When Collections Lead to Connections

Libraries, museums, and archives each exist to protect and manage collections and provide access to them, but their practices and perspectives can differ widely. Even when they support the same organization, they may work at cross-purposes and degrade rather than enhance the user experience.


How can staff in each of these areas be encouraged to share their resources and skills and work collaboratively? At the Royal College of Surgeons of England, the solution was a pan-domain review of the library, museum, and archives collections—a review of the different collections using a single methodology.

“Reviews of this type are perhaps more common in the museum and archives sectors, although usually they are confined to one domain,” writes Sarah Kennedy, a librarian at the Royal College, in Information Outlook. “Quite often, collections reviews in libraries have more defined goals or a specific purpose, such as to identify items for de-accessioning. In contrast, this review is broader, aiming to take a high-level overview of the entirety of the collections and use the data gathered for future strategic planning.”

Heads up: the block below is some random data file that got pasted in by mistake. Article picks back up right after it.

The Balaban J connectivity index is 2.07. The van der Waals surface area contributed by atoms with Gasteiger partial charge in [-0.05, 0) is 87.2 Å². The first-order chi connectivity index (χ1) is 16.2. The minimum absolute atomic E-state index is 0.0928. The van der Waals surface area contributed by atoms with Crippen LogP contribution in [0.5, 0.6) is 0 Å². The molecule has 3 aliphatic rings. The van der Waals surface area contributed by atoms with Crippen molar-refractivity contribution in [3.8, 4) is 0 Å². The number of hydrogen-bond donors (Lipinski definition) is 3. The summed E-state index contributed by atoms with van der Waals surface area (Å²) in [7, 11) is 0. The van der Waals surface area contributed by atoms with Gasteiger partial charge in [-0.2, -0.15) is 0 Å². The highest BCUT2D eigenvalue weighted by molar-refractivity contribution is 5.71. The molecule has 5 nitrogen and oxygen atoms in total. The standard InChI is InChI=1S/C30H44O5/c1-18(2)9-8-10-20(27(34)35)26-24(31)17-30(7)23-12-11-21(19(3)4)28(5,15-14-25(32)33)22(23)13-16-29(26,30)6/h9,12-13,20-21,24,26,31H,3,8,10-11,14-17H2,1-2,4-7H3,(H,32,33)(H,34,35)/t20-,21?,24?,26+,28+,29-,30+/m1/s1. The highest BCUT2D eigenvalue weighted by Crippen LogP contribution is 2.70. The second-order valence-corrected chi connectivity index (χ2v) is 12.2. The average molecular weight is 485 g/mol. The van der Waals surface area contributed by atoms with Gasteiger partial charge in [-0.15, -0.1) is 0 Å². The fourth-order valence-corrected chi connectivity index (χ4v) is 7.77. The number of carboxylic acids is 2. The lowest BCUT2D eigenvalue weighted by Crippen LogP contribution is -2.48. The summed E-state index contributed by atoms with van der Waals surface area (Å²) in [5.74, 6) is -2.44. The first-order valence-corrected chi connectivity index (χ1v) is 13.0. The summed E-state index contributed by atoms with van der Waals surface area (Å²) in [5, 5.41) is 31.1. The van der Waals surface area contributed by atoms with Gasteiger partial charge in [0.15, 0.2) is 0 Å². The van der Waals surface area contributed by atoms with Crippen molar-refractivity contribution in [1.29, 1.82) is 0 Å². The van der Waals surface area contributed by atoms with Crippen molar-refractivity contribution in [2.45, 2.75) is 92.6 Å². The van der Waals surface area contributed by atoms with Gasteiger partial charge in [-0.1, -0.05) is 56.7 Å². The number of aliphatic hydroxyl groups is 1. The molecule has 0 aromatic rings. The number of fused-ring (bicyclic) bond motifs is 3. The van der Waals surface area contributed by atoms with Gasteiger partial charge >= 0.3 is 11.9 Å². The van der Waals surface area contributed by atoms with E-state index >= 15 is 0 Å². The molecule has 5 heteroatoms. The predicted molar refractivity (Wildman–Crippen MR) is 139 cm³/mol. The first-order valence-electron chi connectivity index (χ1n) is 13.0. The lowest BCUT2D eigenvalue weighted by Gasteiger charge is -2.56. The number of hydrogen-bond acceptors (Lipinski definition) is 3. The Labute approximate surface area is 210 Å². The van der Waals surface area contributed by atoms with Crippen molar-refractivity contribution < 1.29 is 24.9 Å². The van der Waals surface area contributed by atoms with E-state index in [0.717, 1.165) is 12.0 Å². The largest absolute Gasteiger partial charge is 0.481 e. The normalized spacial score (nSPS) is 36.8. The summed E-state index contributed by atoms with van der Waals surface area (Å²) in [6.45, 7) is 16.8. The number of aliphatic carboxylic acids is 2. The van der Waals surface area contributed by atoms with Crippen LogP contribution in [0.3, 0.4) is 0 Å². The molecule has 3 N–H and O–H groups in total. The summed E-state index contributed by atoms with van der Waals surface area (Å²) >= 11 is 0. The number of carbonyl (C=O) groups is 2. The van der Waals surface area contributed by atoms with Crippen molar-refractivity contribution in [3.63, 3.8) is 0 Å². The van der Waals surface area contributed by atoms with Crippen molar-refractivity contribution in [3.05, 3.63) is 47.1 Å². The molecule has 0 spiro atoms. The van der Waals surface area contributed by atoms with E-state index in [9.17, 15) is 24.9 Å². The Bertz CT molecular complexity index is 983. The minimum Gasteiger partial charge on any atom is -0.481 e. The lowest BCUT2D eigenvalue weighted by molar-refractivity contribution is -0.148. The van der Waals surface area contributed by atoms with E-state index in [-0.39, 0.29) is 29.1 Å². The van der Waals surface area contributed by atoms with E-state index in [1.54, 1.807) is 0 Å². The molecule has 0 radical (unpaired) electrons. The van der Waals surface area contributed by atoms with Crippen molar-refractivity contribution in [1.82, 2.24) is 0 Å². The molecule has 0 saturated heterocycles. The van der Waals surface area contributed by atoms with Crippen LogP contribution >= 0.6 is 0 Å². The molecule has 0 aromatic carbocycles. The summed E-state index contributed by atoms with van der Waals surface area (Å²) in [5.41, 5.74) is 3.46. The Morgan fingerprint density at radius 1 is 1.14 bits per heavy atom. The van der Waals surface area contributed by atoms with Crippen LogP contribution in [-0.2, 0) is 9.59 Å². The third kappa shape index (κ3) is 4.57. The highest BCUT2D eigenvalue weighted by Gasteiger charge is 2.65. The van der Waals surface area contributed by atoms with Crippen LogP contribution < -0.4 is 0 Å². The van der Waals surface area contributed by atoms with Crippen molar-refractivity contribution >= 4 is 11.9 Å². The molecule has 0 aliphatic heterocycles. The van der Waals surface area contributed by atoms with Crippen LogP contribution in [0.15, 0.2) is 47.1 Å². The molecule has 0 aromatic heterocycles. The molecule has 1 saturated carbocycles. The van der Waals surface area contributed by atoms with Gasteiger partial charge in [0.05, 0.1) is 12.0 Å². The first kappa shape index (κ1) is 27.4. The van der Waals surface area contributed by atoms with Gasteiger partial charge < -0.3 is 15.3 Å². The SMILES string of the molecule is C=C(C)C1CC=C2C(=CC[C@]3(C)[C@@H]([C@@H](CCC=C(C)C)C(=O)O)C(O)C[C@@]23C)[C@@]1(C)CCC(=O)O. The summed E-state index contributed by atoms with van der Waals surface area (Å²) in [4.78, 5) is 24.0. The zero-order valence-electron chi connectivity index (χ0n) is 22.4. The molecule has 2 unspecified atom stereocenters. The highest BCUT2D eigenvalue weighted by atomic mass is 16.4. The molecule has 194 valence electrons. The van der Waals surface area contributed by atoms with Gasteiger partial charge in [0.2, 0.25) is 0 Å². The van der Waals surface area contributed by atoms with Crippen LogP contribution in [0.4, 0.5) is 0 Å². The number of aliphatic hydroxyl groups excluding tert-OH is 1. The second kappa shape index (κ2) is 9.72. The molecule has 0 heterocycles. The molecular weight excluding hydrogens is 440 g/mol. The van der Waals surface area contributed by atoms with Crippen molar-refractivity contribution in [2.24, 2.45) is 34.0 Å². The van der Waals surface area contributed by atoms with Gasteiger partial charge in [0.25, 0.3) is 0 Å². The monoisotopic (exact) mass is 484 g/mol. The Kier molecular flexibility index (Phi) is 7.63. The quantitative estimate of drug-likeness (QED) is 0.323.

As might be expected, the review has created links between items in the collections, opening the door to exhibitions that can provide a more rewarding user experience. And because the review requires collaboration among library, archives, and museum staff, it has also facilitated new and stronger connections across the domains and forged a common sense of purpose and direction.

“Rather than stressing the differences in practices across the domains, the review is showing that the divisions we erect can sometimes be quite arbitrary, especially from the point of view of the user,” Sarah writes. “… In the beginning, the aim of the project was to provide data and give an overview of the collections. What it has achieved is not only the creation of such an evidence base, but also a new way of working collaboratively, creating and enhancing working relationships across the domains for the benefit of both the collections and those who wish to use them.”

To read the article, “Creating Connections through a Collections Review,” click here.

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